Unless we read Ricci as overruling Griggs AND striking down the 1991 amendments to Title VII, which you seem to do, then Kennedy’s opinion is ridiculous.

    If in fact the SCOTUS is striking down the 1991 Amendments to Title VII, this is naked judicial activism, which, I once thought, conservatives argued they abhorred. I never believed it of course but they did argue it.

    Now consider this – what if Congress says, no, Kennedy misunderstood Title VII and we are fixing it now by amending the law and overturning Ricci (as the Congress did after a similar decision by the SCOTUS in Wards Cove.) What will you say then?

    What Scalia said today – “disparate impact” (and thus the 1991 Amendments to Title VII) are unconstitutional has some principled consistency.

    It is what Kennedy did in fact, by the back door.

    That is why I prefer Scalia’s concurrence. It is much more honest in its judicial activism.

  23. James Joyner says:

    Armando,

    I don’t think the Court is intending to strike down the concept of disparate impact. Rather, it’s saying New Haven vastly overreached in trying to avoid it given that they took extraordinary measures ahead of time in vetting the test, even having it made by an outside agency.

  24. Armando says:

    James:

    If that is what the Court decided, then it should have remanded for more fact finding.

    The record simply does not support your assertion or Kennedy’s, imo.

    It is one thing to say New Haven was not entitled to summary judgment on this record, it is another to grant summary judgment to the plaintiffs on this record.

  25. PD Shaw says:

    Armando:

    I wrote a number of posts on the subject at Talk Left. 3 today.

    Thank you, I didn’t recognize that you were Big Tent Democrat; otherwise I would have known where to look. It just seems like you had something to say and weren’t saying it.

    I’ll read it all later today.

  26. PD Shaw says:

    If in fact the SCOTUS is striking down the 1991 Amendments to Title VII, this is naked judicial activism, which, I once thought, conservatives argued they abhorred.

    I don’t know which definition of judicial activism, you’re using, but I don’t believe conservatives are opposed to Marbury v. Madison, or the notion that a Court might strike down a law that contradicts Constitutional limitations. I don’t believe conservatives feel that the Constitution contains no limitations on race.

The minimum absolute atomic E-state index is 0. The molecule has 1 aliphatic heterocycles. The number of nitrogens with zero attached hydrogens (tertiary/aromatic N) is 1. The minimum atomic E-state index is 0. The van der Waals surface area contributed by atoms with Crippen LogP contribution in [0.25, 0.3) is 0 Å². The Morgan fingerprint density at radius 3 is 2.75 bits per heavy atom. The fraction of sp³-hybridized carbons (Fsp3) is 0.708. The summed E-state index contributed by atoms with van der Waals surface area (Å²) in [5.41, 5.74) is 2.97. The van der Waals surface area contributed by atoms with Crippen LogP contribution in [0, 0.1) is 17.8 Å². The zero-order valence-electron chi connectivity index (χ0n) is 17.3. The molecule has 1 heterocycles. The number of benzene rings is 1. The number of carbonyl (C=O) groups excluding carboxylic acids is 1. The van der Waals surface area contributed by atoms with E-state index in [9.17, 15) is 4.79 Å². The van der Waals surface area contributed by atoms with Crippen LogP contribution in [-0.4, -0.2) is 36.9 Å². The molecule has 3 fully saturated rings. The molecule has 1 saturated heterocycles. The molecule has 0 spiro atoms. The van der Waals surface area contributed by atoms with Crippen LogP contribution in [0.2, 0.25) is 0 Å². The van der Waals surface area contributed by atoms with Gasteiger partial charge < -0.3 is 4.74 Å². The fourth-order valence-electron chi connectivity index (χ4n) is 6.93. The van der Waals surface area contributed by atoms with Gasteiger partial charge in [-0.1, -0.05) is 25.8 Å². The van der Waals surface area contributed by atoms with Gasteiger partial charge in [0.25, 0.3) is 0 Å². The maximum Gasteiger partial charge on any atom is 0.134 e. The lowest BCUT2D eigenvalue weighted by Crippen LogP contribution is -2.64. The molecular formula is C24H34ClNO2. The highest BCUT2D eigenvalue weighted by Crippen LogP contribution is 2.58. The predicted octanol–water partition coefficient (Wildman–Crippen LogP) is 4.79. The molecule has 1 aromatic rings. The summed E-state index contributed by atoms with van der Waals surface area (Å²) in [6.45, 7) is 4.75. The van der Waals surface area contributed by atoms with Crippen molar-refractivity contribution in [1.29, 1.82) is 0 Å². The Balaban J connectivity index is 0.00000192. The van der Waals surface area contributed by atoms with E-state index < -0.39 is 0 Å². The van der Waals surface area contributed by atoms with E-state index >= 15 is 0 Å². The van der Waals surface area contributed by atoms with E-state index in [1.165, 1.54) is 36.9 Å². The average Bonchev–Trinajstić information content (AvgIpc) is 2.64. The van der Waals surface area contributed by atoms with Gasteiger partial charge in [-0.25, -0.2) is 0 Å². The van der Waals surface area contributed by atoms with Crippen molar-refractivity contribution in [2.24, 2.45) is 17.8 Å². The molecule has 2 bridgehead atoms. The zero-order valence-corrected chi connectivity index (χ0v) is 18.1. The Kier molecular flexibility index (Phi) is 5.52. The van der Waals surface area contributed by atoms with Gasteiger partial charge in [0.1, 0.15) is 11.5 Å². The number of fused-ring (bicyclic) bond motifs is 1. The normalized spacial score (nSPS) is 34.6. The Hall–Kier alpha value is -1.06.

27. Armando says:

    PD Shaw:

    Ricci is not decided based on any constitutional principles. It is decided asa matter of statutory interpretation.

    It does seem easy to miss that given that Kennedy ignored every precept of statutory interpretation in the book.

  28. Al Bullock says:

    Thirty years ago I was told by a friend in another office, “We must hire a black next vacancy”.In or out of the f3Federal government discrimination does not disappear but lies dormant until the need arises.

  29. PD Shaw says:

    It is decided asa matter of statutory interpretation. It does seem easy to miss that given that Kennedy ignored every precept of statutory interpretation in the book.

    I always thought it was a precept of statutory interpretation that a statute would be interpreted in a narrow fasion to avoid being held unconstitutional where possible.

  30. Eric Florack says:

    To Armando and PD:

    Ricci is not decided based on any constitutional principles. It is decided asa matter of statutory interpretation.

    Correct, it was not. This is a point made clear by the comments of Justice Roberts. Roberts however, goes on to suggest the law in question runs directly afoul of the 14th amendment, and a day of reckoning is coming on that point.